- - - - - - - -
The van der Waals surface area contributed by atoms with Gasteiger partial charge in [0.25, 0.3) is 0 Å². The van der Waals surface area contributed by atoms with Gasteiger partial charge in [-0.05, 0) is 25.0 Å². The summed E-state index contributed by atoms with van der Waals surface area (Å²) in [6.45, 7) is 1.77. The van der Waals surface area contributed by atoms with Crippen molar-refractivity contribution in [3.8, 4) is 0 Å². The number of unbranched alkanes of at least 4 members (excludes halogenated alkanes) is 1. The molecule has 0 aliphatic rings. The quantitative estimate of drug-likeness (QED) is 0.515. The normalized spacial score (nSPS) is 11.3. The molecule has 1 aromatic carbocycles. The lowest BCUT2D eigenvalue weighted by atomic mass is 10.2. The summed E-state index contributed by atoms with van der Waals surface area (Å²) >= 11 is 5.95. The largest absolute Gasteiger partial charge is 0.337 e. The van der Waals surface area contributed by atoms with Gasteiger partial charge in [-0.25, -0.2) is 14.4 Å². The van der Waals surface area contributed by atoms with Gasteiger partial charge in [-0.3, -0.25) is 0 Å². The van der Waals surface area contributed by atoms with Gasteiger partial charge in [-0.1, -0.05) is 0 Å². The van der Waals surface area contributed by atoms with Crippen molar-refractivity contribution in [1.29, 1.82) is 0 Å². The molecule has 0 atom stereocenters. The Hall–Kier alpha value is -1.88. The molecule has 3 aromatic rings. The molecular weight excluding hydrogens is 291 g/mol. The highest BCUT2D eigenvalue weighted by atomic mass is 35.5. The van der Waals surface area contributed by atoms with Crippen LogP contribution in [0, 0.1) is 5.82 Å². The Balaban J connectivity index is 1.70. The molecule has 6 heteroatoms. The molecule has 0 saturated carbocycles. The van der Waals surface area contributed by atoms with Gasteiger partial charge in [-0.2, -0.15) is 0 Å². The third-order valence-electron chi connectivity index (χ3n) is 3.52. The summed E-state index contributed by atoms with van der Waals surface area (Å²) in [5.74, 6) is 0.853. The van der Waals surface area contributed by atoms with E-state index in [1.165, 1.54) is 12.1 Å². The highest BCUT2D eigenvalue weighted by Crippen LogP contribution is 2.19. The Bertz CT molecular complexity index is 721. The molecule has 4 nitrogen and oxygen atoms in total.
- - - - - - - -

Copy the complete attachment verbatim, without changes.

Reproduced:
The van der Waals surface area contributed by atoms with Gasteiger partial charge in [0.25, 0.3) is 0 Å². The van der Waals surface area contributed by atoms with Gasteiger partial charge in [-0.05, 0) is 25.0 Å². The summed E-state index contributed by atoms with van der Waals surface area (Å²) in [6.45, 7) is 1.77. The van der Waals surface area contributed by atoms with Crippen molar-refractivity contribution in [3.8, 4) is 0 Å². The number of unbranched alkanes of at least 4 members (excludes halogenated alkanes) is 1. The molecule has 0 aliphatic rings. The quantitative estimate of drug-likeness (QED) is 0.515. The normalized spacial score (nSPS) is 11.3. The molecule has 1 aromatic carbocycles. The lowest BCUT2D eigenvalue weighted by atomic mass is 10.2. The summed E-state index contributed by atoms with van der Waals surface area (Å²) >= 11 is 5.95. The largest absolute Gasteiger partial charge is 0.337 e. The van der Waals surface area contributed by atoms with Gasteiger partial charge in [-0.25, -0.2) is 14.4 Å². The van der Waals surface area contributed by atoms with Gasteiger partial charge in [-0.3, -0.25) is 0 Å². The van der Waals surface area contributed by atoms with Gasteiger partial charge in [-0.1, -0.05) is 0 Å². The van der Waals surface area contributed by atoms with Crippen molar-refractivity contribution in [1.29, 1.82) is 0 Å². The molecule has 0 atom stereocenters. The Hall–Kier alpha value is -1.88. The molecule has 3 aromatic rings. The molecular weight excluding hydrogens is 291 g/mol. The highest BCUT2D eigenvalue weighted by atomic mass is 35.5. The van der Waals surface area contributed by atoms with Crippen LogP contribution in [0, 0.1) is 5.82 Å². The Balaban J connectivity index is 1.70. The molecule has 6 heteroatoms. The molecule has 0 saturated carbocycles. The van der Waals surface area contributed by atoms with Gasteiger partial charge in [-0.2, -0.15) is 0 Å². The third-order valence-electron chi connectivity index (χ3n) is 3.52. The summed E-state index contributed by atoms with van der Waals surface area (Å²) in [5.74, 6) is 0.853. The van der Waals surface area contributed by atoms with E-state index in [1.165, 1.54) is 12.1 Å². The highest BCUT2D eigenvalue weighted by Crippen LogP contribution is 2.19. The Bertz CT molecular complexity index is 721. The molecule has 4 nitrogen and oxygen atoms in total.